Late last week during what seemed like an average summer storm for Chicago we were hit with a hailstorm that sent many of us running for cover. The next day we awoke to the damage caused by the storm. Many personal and community gardens were damaged in the storm, but one of the crown jewels of the Chicago Park District was severely affected. The Garfield Park Conservatory is unique place, not just because of the plant collection held here, but because of its history and what it means to the community.
The Garfield Park Conservatory was designed by Jens Jensen in 1906 and is located on Chicago's Westside in a neighborhood in need of revitalization. In the winter 1994 a cold spell devastated the conservatory's aroid collection. This setback lead to the creation of the Garfield Park Conservatory Alliance a coalition of individuals, groups and organizations in partnership with the Chicago Park District to bring the conservatory back. Together they formed a plan that gave the conservatory new life, goals and relevance in the gardening community. The Garfield Park Conservatory holds many workshops, events, classes and programs that educate the community about sustainable gardening practices.
In the winter it is my destination on those days I need to inhale the smell of moist earth, run my fingers over foliage or take in the colorful spectacle of blooms. The Fern Room (pictured above) is Jens Jensen's representation of what Illinois might have looked like millions of years ago. The lush ferns, rocky outcroppings and the indoor lagoon, gives us an idea of what prehistoric Chicago might have looked like. The majestic cycads are one of the oldest species of plants on earth.
|Fern Room at the Garfield Park Conservatory after hail damage. Photo by Terri Reardon.|
This is what the Fern Room looked like the day after the hailstorm damaged the Conservatory. Because of the Fern Room is most as risk because a majority of the glass that is whitewashed this time of year to provide shade was damaged, exposing the plants inside to the sun. Hail also damaged the ceiling in the production greenhouse and the Desert House, which houses a fantastic collection of cacti & Succulents.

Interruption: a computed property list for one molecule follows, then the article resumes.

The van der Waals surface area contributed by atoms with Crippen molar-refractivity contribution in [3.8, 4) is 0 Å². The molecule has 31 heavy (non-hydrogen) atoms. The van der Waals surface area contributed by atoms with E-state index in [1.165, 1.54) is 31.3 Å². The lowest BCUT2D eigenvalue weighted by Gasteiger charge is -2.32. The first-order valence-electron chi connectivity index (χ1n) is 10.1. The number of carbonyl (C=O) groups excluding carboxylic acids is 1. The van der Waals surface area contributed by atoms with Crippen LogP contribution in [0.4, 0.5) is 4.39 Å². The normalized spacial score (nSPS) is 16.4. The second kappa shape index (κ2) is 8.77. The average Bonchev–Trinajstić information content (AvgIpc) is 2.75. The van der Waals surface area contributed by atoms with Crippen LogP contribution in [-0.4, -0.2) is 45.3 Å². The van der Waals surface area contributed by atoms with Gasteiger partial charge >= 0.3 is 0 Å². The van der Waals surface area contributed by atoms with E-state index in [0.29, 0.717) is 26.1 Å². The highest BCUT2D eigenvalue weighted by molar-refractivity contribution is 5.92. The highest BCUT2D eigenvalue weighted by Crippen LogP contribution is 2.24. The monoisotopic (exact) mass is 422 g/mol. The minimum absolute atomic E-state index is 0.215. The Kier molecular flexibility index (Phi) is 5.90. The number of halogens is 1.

Here is a aerial view of the damage to the entire Conservatory. Turn down the volume so you don't have to hear inane chatter of the news anchors.
The Conservatory had to be shut down indefinitely as crews began the cleanup and repair process. When the repairs will be completed and the Conservatory opened to the public again remains up in the air. What is known at this time is that the Conservatory relies heavily on donations to stay open and run their programs. The cleanup and repairs to the Conservatory will be costly.
How You Can Help
If you can spare a few dollars you can make a tax deductible donation to the Garfield Park Conservatory at this link. If you are able to help with the cleanup process contact Mattie Wilson.
If you are a gardening company that can make a donation of $500+ I will give you the opportunity to guest post and write about your products or services. Simply mention this post in the "notes pages" of your donation form and once I receive confirmation of your donation I will publish the post. As you can imagine staff and volunteers at the Conservatory are busy cleaning up and ensuring the plant collection is protected so it may take a few days for confirmation of your donation to reach me. While we wait for confirmation I can work with you in drafting your guest post, selecting garden photographs or videos to include that will appeal to the thousands of yearly visitors to this garden blog. After you've made your donation send me a message using the contact form in my About page so we can get started.
If you can't help with a monetary donation at this time you can help spread the word by sharing this post across Twitter, Facebook or emailing it to a gardening company who would be interested.